It appears that the weekend just passed was the 100th anniversary of London Bus Route 38 – an anniversary we’re embarrassed to admit we hadn’t spotted was imminent.

Luckily Diamond Geezer didn’t, and thus those interested in finding out a bit more about the celebrations on the route yesterday can do so on his site here.

If any spotters attended the day’s events and took pictures, please do get in touch and we’ll include a selection here.

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There are 11 comments on this article
  1. timbeau says:

    Does that mean we’ve already missed the centenaries of Routes 1 to 37?

    How many of them survived the Basom Scheme renumberings?

  2. John Bull says:

    I was wondering the same thing actually – what Route anniversaries are actually potentially on the cards?

  3. Anonymous says:

    Route 24 is 100 years old this August but only in terms of running between Hampstead Heath and Pimlico. It started in 1910 between Hampstead and Victoria. It will be interesting to see if there are any events to commemorate the 24’s 100 years of unchanged route. It is amazing to think that the “General” got a route basically right 100 years in terms of good levels of patronage and no one has seen fit to change it since.

    This link also gives a small clue as to other long standing sections of London bus route.

  4. Greg Tingey says:

    A lot of us on this side of the Lea want the 38 re-extended from Clapton Pond.
    I well-remember the turnaround at Chingford ROyal Forest Hotel …. using RT’s of course!

  5. Mike Killingworth says:

    I wondered what all the heritage buses in the Essex Road were for! Now I know.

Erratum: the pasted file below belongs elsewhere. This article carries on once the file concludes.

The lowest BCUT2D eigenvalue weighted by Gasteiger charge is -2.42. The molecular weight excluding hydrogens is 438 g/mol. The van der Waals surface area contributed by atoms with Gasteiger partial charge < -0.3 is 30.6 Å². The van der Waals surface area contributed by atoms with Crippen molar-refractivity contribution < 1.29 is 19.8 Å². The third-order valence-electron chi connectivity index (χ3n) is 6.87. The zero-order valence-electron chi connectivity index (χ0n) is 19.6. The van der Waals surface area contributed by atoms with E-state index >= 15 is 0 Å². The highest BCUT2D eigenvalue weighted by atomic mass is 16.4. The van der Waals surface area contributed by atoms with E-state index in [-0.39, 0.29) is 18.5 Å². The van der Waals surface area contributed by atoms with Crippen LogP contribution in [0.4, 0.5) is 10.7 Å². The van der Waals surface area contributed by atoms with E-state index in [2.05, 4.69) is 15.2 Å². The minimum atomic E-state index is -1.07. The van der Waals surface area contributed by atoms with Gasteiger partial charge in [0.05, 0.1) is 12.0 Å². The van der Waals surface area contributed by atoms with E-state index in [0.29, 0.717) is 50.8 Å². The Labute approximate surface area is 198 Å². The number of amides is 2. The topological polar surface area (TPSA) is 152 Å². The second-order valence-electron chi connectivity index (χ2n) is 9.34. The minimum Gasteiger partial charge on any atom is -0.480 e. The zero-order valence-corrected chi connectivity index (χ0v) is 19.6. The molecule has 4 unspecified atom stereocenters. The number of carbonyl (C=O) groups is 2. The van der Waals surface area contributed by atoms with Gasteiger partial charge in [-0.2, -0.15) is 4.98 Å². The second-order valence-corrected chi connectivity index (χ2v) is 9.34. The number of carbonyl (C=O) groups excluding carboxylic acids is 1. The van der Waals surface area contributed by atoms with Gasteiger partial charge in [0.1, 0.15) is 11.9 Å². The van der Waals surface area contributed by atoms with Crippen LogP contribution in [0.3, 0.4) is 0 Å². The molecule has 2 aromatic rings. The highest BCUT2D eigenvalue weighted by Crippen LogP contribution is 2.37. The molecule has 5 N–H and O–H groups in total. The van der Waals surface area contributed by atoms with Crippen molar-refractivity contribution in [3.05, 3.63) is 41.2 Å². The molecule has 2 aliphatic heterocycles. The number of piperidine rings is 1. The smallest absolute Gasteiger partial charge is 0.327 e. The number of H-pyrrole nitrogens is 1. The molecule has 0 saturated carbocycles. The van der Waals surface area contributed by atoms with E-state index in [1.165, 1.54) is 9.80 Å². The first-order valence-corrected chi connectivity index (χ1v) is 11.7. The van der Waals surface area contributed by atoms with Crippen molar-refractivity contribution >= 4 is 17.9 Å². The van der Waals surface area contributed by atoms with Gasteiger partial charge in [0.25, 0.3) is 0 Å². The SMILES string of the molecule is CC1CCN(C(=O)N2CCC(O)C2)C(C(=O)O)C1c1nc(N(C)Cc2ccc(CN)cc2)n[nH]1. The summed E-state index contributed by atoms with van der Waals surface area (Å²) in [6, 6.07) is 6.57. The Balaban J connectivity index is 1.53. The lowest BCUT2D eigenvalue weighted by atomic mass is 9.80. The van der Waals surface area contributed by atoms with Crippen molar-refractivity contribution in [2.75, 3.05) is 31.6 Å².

Good to see an RT in revenue service – must have been a bit parky on top of the open-deck Routemaster, though!

  6. Anonymous says:

    @ Greg – I’m not aware there is any local campaign to restore the 38 beyond Clapton Pond. We already have the 48, 55 and 56 which are all frequent routes and offer links to the City, St Pauls and the West End as I know you will know. You might like to have the 38 as an option but that’s different from there being any local groundswell of opinion! Given how frequent the 38 now is it would be an extremely expensive option to run the 38 back to Leyton Green unless you’re going to sacrifice all the other routes’ frequencies to pay for it.

  7. Greg Tingey says:

    I think the “restore the 38” campaign has died, but it did exist.
    Of course there were TWO routes.
    38 & 38A – which went to Chingford Hatch – now served by the 212, etc
    And, as you say, frequency of the existing routes has improved, which has made a huge difference.

  8. Fandroid says:

    Wildly off-topic, but Diamond Geezer’s analysis of the latest Bow Roundabout ‘improvements’ is well worth a read (just a few days earlier than his No 38 piece).

  9. Tim says:

    Probably a bit late now, the 38 being 100 years and 2 weeks old – but here’s my photos of some 38s through the years.

    I think that should work without having to log on to Facebook – let me know if it doesn’t!


    ding ding!

  10. JP says:

    The N38 still runs up to the bakers arms and then onto Walthamstow.

  11. Wirewiper says:

    The campaign to restore route 38 to Bakers Arms started when both the 38 and the 55 were cut back to Clapton Pond in February 1990, leaving Lea Bridge Road without a direct link to the West End. However when the 55 was reinstated to Leyton in February 1998 this was seen by most to be an acceptable alternative.

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